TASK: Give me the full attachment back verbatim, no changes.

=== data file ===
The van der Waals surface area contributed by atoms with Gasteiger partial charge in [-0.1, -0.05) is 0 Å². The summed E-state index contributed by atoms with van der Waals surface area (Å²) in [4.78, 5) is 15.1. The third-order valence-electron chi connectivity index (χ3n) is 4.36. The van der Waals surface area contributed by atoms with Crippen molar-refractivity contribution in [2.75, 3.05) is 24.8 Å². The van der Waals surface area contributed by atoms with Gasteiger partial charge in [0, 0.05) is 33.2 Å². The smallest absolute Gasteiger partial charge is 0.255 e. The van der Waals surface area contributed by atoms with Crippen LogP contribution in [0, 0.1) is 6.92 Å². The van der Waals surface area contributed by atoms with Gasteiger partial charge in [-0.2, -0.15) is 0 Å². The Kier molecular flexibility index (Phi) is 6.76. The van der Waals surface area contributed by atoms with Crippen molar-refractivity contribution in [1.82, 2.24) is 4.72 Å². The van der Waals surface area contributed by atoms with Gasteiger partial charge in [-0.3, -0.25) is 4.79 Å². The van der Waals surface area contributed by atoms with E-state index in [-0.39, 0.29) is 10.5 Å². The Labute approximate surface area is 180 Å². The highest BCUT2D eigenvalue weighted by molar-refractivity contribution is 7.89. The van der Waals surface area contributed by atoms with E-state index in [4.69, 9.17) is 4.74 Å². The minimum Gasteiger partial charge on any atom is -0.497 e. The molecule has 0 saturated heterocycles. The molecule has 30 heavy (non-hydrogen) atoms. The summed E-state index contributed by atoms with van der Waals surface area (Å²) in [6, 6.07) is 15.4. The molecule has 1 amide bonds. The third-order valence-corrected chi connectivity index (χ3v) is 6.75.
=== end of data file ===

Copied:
The van der Waals surface area contributed by atoms with Gasteiger partial charge in [-0.1, -0.05) is 0 Å². The summed E-state index contributed by atoms with van der Waals surface area (Å²) in [4.78, 5) is 15.1. The third-order valence-electron chi connectivity index (χ3n) is 4.36. The van der Waals surface area contributed by atoms with Crippen molar-refractivity contribution in [2.75, 3.05) is 24.8 Å². The van der Waals surface area contributed by atoms with Gasteiger partial charge in [0, 0.05) is 33.2 Å². The smallest absolute Gasteiger partial charge is 0.255 e. The van der Waals surface area contributed by atoms with Crippen LogP contribution in [0, 0.1) is 6.92 Å². The van der Waals surface area contributed by atoms with Gasteiger partial charge in [-0.2, -0.15) is 0 Å². The Kier molecular flexibility index (Phi) is 6.76. The van der Waals surface area contributed by atoms with Crippen molar-refractivity contribution in [1.82, 2.24) is 4.72 Å². The van der Waals surface area contributed by atoms with Gasteiger partial charge in [-0.3, -0.25) is 4.79 Å². The van der Waals surface area contributed by atoms with E-state index in [-0.39, 0.29) is 10.5 Å². The Labute approximate surface area is 180 Å². The highest BCUT2D eigenvalue weighted by molar-refractivity contribution is 7.89. The van der Waals surface area contributed by atoms with E-state index in [4.69, 9.17) is 4.74 Å². The minimum Gasteiger partial charge on any atom is -0.497 e. The molecule has 0 saturated heterocycles. The molecule has 30 heavy (non-hydrogen) atoms. The summed E-state index contributed by atoms with van der Waals surface area (Å²) in [6, 6.07) is 15.4. The molecule has 1 amide bonds. The third-order valence-corrected chi connectivity index (χ3v) is 6.75.